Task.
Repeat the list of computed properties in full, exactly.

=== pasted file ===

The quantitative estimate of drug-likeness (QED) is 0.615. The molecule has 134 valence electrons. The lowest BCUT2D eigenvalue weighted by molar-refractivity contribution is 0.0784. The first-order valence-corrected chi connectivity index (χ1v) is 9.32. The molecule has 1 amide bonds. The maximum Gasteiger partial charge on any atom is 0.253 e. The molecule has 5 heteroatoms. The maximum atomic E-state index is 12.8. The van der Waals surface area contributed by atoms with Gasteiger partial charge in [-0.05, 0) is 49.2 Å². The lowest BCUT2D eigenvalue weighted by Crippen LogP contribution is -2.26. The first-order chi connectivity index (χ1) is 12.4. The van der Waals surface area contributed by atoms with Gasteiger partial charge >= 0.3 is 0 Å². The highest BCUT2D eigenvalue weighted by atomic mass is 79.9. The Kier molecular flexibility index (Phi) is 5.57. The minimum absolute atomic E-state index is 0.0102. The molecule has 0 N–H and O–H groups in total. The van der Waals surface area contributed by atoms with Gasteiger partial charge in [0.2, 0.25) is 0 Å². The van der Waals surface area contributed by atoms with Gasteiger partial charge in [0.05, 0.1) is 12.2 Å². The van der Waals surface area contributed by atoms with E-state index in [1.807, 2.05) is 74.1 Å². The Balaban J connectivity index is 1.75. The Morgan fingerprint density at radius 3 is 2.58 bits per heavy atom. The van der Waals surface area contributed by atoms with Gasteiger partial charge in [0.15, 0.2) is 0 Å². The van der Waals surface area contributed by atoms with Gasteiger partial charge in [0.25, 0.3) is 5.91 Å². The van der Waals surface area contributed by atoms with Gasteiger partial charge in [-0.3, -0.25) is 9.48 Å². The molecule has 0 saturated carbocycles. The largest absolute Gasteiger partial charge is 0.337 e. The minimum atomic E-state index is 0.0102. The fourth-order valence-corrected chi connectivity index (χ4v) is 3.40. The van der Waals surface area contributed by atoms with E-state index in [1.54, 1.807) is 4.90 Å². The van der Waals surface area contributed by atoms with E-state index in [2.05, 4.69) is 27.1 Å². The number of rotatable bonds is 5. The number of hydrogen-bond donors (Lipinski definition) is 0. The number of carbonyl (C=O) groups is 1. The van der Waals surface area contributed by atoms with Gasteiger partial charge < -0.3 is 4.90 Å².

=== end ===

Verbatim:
The quantitative estimate of drug-likeness (QED) is 0.615. The molecule has 134 valence electrons. The lowest BCUT2D eigenvalue weighted by molar-refractivity contribution is 0.0784. The first-order valence-corrected chi connectivity index (χ1v) is 9.32. The molecule has 1 amide bonds. The maximum Gasteiger partial charge on any atom is 0.253 e. The molecule has 5 heteroatoms. The maximum atomic E-state index is 12.8. The van der Waals surface area contributed by atoms with Gasteiger partial charge in [-0.05, 0) is 49.2 Å². The lowest BCUT2D eigenvalue weighted by Crippen LogP contribution is -2.26. The first-order chi connectivity index (χ1) is 12.4. The van der Waals surface area contributed by atoms with Gasteiger partial charge >= 0.3 is 0 Å². The highest BCUT2D eigenvalue weighted by atomic mass is 79.9. The Kier molecular flexibility index (Phi) is 5.57. The minimum absolute atomic E-state index is 0.0102. The molecule has 0 N–H and O–H groups in total. The van der Waals surface area contributed by atoms with Gasteiger partial charge in [0.2, 0.25) is 0 Å². The van der Waals surface area contributed by atoms with Gasteiger partial charge in [0.05, 0.1) is 12.2 Å². The van der Waals surface area contributed by atoms with E-state index in [1.807, 2.05) is 74.1 Å². The Balaban J connectivity index is 1.75. The Morgan fingerprint density at radius 3 is 2.58 bits per heavy atom. The van der Waals surface area contributed by atoms with Gasteiger partial charge in [0.15, 0.2) is 0 Å². The van der Waals surface area contributed by atoms with Gasteiger partial charge in [0.25, 0.3) is 5.91 Å². The van der Waals surface area contributed by atoms with Gasteiger partial charge in [-0.3, -0.25) is 9.48 Å². The molecule has 0 saturated carbocycles. The largest absolute Gasteiger partial charge is 0.337 e. The minimum atomic E-state index is 0.0102. The fourth-order valence-corrected chi connectivity index (χ4v) is 3.40. The van der Waals surface area contributed by atoms with E-state index in [1.54, 1.807) is 4.90 Å². The van der Waals surface area contributed by atoms with E-state index in [2.05, 4.69) is 27.1 Å². The number of rotatable bonds is 5. The number of hydrogen-bond donors (Lipinski definition) is 0. The number of carbonyl (C=O) groups is 1. The van der Waals surface area contributed by atoms with Gasteiger partial charge < -0.3 is 4.90 Å².